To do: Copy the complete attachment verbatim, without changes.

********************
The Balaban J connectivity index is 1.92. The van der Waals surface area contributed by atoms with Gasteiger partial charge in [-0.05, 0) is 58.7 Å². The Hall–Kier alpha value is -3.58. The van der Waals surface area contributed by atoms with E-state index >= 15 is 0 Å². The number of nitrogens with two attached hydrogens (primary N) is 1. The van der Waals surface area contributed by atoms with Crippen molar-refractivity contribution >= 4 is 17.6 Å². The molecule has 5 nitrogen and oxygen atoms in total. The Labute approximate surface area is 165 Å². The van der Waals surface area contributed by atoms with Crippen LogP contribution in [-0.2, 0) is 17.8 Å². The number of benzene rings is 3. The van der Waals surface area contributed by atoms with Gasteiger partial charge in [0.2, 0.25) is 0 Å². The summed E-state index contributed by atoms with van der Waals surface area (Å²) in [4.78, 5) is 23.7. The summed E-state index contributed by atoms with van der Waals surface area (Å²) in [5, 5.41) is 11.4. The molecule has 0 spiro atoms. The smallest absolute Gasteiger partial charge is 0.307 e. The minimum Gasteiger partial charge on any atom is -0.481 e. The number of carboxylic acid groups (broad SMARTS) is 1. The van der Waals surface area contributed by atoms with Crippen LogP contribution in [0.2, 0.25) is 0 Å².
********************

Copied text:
The Balaban J connectivity index is 1.92. The van der Waals surface area contributed by atoms with Gasteiger partial charge in [-0.05, 0) is 58.7 Å². The Hall–Kier alpha value is -3.58. The van der Waals surface area contributed by atoms with E-state index >= 15 is 0 Å². The number of nitrogens with two attached hydrogens (primary N) is 1. The van der Waals surface area contributed by atoms with Crippen molar-refractivity contribution >= 4 is 17.6 Å². The molecule has 5 nitrogen and oxygen atoms in total. The Labute approximate surface area is 165 Å². The van der Waals surface area contributed by atoms with Crippen LogP contribution in [-0.2, 0) is 17.8 Å². The number of benzene rings is 3. The van der Waals surface area contributed by atoms with Gasteiger partial charge in [0.2, 0.25) is 0 Å². The summed E-state index contributed by atoms with van der Waals surface area (Å²) in [4.78, 5) is 23.7. The summed E-state index contributed by atoms with van der Waals surface area (Å²) in [5, 5.41) is 11.4. The molecule has 0 spiro atoms. The smallest absolute Gasteiger partial charge is 0.307 e. The minimum Gasteiger partial charge on any atom is -0.481 e. The number of carboxylic acid groups (broad SMARTS) is 1. The van der Waals surface area contributed by atoms with Crippen LogP contribution in [0.2, 0.25) is 0 Å².